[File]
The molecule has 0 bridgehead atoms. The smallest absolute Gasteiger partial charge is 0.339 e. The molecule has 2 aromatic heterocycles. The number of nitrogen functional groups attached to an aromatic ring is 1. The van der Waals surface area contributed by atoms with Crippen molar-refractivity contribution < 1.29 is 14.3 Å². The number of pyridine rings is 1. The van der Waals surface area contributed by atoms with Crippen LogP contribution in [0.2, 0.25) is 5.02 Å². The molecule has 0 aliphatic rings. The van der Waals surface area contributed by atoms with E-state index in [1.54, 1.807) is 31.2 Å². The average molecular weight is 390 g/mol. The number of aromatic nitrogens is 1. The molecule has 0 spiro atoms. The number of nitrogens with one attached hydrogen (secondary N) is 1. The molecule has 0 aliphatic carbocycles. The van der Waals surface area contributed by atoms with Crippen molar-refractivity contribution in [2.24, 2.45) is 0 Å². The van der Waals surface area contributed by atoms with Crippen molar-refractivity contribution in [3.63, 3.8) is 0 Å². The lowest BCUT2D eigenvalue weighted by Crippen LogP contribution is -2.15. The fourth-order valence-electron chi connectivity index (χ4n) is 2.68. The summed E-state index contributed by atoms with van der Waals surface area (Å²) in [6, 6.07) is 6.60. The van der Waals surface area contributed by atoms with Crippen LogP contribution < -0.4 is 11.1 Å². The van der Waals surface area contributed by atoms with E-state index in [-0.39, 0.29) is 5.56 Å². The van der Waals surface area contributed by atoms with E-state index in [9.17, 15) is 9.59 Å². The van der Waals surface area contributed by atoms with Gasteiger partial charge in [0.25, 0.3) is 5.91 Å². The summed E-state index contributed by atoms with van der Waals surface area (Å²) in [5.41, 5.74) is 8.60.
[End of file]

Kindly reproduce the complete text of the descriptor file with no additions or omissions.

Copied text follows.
The molecule has 0 bridgehead atoms. The smallest absolute Gasteiger partial charge is 0.339 e. The molecule has 2 aromatic heterocycles. The number of nitrogen functional groups attached to an aromatic ring is 1. The van der Waals surface area contributed by atoms with Crippen molar-refractivity contribution < 1.29 is 14.3 Å². The number of pyridine rings is 1. The van der Waals surface area contributed by atoms with Crippen LogP contribution in [0.2, 0.25) is 5.02 Å². The molecule has 0 aliphatic rings. The van der Waals surface area contributed by atoms with E-state index in [1.54, 1.807) is 31.2 Å². The average molecular weight is 390 g/mol. The number of aromatic nitrogens is 1. The molecule has 0 spiro atoms. The number of nitrogens with one attached hydrogen (secondary N) is 1. The molecule has 0 aliphatic carbocycles. The van der Waals surface area contributed by atoms with Crippen molar-refractivity contribution in [2.24, 2.45) is 0 Å². The van der Waals surface area contributed by atoms with Crippen molar-refractivity contribution in [3.63, 3.8) is 0 Å². The lowest BCUT2D eigenvalue weighted by Crippen LogP contribution is -2.15. The fourth-order valence-electron chi connectivity index (χ4n) is 2.68. The summed E-state index contributed by atoms with van der Waals surface area (Å²) in [6, 6.07) is 6.60. The van der Waals surface area contributed by atoms with Crippen LogP contribution < -0.4 is 11.1 Å². The van der Waals surface area contributed by atoms with E-state index in [-0.39, 0.29) is 5.56 Å². The van der Waals surface area contributed by atoms with E-state index in [9.17, 15) is 9.59 Å². The van der Waals surface area contributed by atoms with Gasteiger partial charge in [0.25, 0.3) is 5.91 Å². The summed E-state index contributed by atoms with van der Waals surface area (Å²) in [5.41, 5.74) is 8.60.